ALBUQUERQUE (KRQE) – One of New Mexico’s labs is not only looking at their bottom line, they’re also helping small businesses grow. This past year, they gave even more.
Its unassuming facade offers few clues about what’s inside. Visitors first affirm they’re U.S. citizens before grabbing a pair of safety goggles. They’re required. Once they pass through a bright hallway, they reach several, large cubicles and a pair of double doors.
One step through the threshold and Bogue’s mission is clear.
“We make many, many, many parts here,” said Bogue Machine Company President and military veteran Mark Bogue.
It’s a machining shop, where workers craft metal parts with high-powered machines.
“We can take a drawing and a piece of metal and turn it into something that may be on the space shuttle,” said Bogue.
Bogue spent four years in the U.S. Coast Guard before joining his father at Bogue Machine.
“We started out in the late ’60s, early ’70s, as a two-man facility out behind my dad’s house,” explained Bogue.
When his father started the business, Bogue says a business had to work with New Mexico’s two national labs if they wanted to be a player in the industry, and it’s not much different, today. Sandia makes up close to 15-percent of their annual volume. Representatives from Sandia Labs say that’s no accident.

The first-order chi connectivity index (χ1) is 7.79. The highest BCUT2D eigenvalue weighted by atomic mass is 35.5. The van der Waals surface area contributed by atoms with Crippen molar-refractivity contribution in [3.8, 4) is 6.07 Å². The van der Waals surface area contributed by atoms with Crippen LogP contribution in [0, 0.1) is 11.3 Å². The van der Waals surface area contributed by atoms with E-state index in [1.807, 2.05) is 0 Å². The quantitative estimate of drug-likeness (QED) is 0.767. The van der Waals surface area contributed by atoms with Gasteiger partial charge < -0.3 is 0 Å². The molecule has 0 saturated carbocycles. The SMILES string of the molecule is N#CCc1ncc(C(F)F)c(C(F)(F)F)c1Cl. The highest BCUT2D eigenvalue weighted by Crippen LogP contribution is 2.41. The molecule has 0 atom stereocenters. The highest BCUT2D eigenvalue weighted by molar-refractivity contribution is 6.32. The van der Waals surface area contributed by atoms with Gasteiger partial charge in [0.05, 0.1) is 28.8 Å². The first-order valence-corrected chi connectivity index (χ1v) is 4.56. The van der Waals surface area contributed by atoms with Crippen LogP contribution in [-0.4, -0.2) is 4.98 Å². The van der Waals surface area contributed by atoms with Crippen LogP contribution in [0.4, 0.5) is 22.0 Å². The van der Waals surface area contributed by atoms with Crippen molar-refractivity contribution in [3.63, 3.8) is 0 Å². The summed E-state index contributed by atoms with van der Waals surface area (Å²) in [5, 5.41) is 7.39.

“Mark has proven in his company and Bogue Machine to be able to produce, develop the parts that we need, to do the work we have to do,” said Sandia’s Small Business Utilization Manager Don Devoti.
Devoti says he and his team are responsible for tracking down small businesses and contracting them for work.
“We look for companies that are leaders in their industry, that are financially stable, that have safety concerns and address them like we do. That are certified in quality standards, that have technical expertise and past performance to do the work,” Devoti said.
Companies must meet strict qualifications and they still have to bid on jobs. Yet, by identifying viable small businesses, Sandia is able to tailor the process to target minorities, women, even vets, like Mark.
“We want the best suppliers and we can find them here in New Mexico,” Devoti said.
Sandia has been able to contract out more work this past year. It means more money for small businesses, assuring Mark’s 40 employees continue to get paid, all while helping Sandia bolster national security.
To read Sandia Laboratories’ 2015 Economic Impact, click here.